With a new worldwide study detailing which emojis are the most popular in every country, and a whole range of ethnically diverse emojis available to download now, you might think you’ve heard everything you could ever need to hear about the world’s universal pictorial tongue. But there’s one emoji that possesses a more mysterious air than even those blue and orange diamonds. The Pile of Poop emoji, as it’s affectionately known, has its own rendering in each smartphone operating system, but is most famously portrayed by Apple with wide eyes and a dazzling grin. When it comes to what the little guy could actually mean, interpretations vary – like most emoji usage, it’s more about implementing the vaguely ridiculous at just the right moment rather than knowing the right definition. A quick search on Instagram’s new emoji-enabled search brings up anything from humdrum selfies to fan art to homemade stinky emoji birthday cakes. And no interpretation is wrong – unless you’re one of those people who thinks it represents chocolate ice cream, that is (sorry Mum). To mark an eventful month in the world of emoji, we dissected the potential meaning hidden in everybody’s favourite stinky guy (we say everybody, but Canadians sure do love him the most).
It begins with a pun
Emoji began in Japan back in 1999, but to understand the inclusion of poop in its trailblazing series of graphics one has to go somewhat further back. In Japanese, the word for poop (unko) starts, coincidentally, with the same “oon” sound as the word for “luck.” Moreover, there has always existed a long tradition of poo-centric worship in the country. Before the digital age, it was still fairly common in Japan to look to deities known as banjo-gami, or privy gods, by keeping figures on top of or underneath the loo. Gold poop charms are popular good luck tokens in Japan, as are sweets that resemble that Smiling Pile of Poop emoji. Kawaii.
The practice of annotating your messages with cartoon images was around well before the rise of emoji. In medieval times, the margins of handmade devotional books are surrounded by all kinds of illustrated commentary ranging from the insightful to the downright strange. Known as marginalia, surviving examples run the whole gamut of emoji-dom: cats acting like humans, thoughtful monkeys and, most relevant here, a good dose of scatological humour all put in an appearance throughout illuminated manuscript collections. Just like emoji, scholars still scratch their heads as to the symbolism behind the absurd doodlings. Who knows – we might have bored monks to thank for inheriting a national addiction to emoji.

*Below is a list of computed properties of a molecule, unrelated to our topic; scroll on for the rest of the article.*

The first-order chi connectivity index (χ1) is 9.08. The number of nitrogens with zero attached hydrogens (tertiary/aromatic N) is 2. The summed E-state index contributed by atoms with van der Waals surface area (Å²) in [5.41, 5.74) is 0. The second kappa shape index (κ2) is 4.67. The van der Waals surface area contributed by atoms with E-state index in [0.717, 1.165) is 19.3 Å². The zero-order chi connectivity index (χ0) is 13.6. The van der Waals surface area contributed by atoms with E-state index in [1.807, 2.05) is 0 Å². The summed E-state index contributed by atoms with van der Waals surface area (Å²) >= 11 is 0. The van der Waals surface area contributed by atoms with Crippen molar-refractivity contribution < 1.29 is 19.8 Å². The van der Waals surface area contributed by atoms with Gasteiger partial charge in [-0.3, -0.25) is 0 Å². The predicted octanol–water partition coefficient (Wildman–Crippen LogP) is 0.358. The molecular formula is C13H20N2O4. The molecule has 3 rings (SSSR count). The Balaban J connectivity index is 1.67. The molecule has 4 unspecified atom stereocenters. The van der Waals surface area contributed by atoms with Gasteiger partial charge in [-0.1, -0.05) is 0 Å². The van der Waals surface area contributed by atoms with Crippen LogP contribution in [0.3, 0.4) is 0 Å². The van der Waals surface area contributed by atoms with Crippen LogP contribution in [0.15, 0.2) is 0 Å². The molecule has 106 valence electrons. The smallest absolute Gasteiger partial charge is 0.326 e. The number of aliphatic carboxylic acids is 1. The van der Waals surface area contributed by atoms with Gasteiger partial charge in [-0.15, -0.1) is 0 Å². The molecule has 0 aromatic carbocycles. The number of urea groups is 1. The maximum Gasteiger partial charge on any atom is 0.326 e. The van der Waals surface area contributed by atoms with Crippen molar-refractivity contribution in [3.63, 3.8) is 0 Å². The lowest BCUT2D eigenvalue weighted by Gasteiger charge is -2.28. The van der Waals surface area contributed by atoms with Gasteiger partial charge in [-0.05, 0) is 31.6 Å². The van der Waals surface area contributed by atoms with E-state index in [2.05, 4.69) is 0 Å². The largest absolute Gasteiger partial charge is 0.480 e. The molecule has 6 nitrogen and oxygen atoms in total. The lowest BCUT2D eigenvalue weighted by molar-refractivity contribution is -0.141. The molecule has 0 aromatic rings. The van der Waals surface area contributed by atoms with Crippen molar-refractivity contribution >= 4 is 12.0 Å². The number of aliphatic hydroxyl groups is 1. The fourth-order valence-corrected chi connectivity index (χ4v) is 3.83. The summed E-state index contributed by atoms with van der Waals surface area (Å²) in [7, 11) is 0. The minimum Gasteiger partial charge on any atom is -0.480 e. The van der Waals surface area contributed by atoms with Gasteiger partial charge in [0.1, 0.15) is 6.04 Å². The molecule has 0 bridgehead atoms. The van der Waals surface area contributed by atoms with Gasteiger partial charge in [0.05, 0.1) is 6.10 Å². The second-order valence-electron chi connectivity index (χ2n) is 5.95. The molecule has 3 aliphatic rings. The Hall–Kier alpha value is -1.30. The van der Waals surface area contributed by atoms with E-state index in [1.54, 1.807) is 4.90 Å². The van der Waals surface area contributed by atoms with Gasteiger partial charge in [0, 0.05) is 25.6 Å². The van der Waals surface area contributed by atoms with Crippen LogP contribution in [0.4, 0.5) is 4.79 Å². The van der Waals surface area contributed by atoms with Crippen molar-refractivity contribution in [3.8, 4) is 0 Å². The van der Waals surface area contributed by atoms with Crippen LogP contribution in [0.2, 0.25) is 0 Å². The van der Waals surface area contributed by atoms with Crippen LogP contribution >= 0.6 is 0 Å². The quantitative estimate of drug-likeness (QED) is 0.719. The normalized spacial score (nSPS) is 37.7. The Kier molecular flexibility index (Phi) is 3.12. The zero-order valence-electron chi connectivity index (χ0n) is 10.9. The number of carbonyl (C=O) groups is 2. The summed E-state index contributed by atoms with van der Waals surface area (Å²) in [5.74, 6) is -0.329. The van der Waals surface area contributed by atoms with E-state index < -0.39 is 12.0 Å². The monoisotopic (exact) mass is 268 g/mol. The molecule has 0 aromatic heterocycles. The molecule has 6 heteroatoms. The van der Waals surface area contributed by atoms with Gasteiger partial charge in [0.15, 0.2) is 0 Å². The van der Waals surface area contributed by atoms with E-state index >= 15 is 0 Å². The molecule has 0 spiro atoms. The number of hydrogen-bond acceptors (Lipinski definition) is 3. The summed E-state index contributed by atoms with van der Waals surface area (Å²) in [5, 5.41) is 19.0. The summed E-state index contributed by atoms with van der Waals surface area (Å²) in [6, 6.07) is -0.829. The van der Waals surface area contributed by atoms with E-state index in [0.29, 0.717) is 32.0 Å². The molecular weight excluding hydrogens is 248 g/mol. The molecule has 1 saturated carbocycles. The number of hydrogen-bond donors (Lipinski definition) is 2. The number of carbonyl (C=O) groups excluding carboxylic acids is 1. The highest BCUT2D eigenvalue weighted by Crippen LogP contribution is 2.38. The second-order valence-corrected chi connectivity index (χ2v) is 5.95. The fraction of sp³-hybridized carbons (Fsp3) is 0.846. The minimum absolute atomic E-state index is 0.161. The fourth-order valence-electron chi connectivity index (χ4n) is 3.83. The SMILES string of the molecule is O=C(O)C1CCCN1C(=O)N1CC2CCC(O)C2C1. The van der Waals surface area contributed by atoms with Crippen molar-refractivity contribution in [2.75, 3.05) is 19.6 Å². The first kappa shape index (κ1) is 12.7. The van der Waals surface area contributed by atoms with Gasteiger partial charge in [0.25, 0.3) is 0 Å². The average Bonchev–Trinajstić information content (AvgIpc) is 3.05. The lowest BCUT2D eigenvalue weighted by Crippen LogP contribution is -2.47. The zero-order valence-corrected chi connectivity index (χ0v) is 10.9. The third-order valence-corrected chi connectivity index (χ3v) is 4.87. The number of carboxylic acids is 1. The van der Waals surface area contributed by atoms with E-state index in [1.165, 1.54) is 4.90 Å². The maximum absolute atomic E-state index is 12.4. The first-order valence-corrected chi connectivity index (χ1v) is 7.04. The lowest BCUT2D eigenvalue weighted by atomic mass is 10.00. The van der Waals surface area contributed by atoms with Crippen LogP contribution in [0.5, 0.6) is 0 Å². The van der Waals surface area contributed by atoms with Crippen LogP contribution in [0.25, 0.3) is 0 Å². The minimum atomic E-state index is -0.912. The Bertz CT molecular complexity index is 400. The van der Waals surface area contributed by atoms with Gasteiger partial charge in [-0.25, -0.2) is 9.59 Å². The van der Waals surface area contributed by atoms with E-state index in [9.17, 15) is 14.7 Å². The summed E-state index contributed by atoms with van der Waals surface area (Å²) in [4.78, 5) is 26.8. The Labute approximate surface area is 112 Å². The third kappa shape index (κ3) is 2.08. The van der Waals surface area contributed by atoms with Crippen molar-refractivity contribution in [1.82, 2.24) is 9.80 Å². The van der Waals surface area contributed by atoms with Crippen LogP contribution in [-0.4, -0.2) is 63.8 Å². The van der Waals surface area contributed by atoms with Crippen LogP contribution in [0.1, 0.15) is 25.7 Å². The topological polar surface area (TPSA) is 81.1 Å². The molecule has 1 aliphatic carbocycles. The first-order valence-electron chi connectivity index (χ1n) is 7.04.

Move over smiley poop – this emoji’s a Google original
While the piles of poop of Apple and Twitter are known for their wide grins, that particular aesthetic was a later addition for the iPhone. It was originally Google who, deciding to adopt Japanese emoji for Gmail in 2007, brought the pile of poop to American soil. Gmail’s version was somewhat less appealing, with animated flies buzzing around a faceless design. But, as the Google Doodle team behind the design said of those tiny circling flies in an interview last year: “It brings it to life. It’s timeless. You could smell it. It’s in this moment.”
When the poop emoji is smiling back at you, however, it also claims a lineage in a certain manga series. Dr Slump was a Japanese manga series in the early 80s that was filled with puns and bathroom jokes. In it, living poops come in pastel colours and can walk, talk and of course grin.
In David Foster Wallace’s novella-length short story, The Suffering Channel, he tells the inexplicable story of an artist who has the ability to shit out intricate shit-sculptures. As absurd as Wallace’s premise is, whether piles of poop make good art has been a recurrent feature in contemporary art. In 1961, Italian artist Piero Manzoni filled 90 tin cans with his own excrement, labelling them “Artist’s Shit.” For Manzoni, it was a middle finger to the art world, imbued with so many levels of irony that it is surely a true precursor to our own usage of the smiley poop. Were they even his faeces? How did he get away with valuing them on a par with gold? As he wrote in 1961: “If collectors want something intimate, really personal to the artist, there’s the artist’s own shit.”
Zuckerberg’s crappy emoji alternative
In a neat cross-over between the world of bodily fluid artwork and technology, New York street artist KATSU recently painted a portrait with what he termed an “overlooked resource.” The subject was Mark Zuckerberg, and the likeness is entirely rendered from the artist’s own poo. For anyone icked out by these examples, just think of the likeness between your favourite emoji’s friendly smile and the grinning mug of a Facebook billionaire.
Follow Claire Marie Healy on Twitter here @clairehly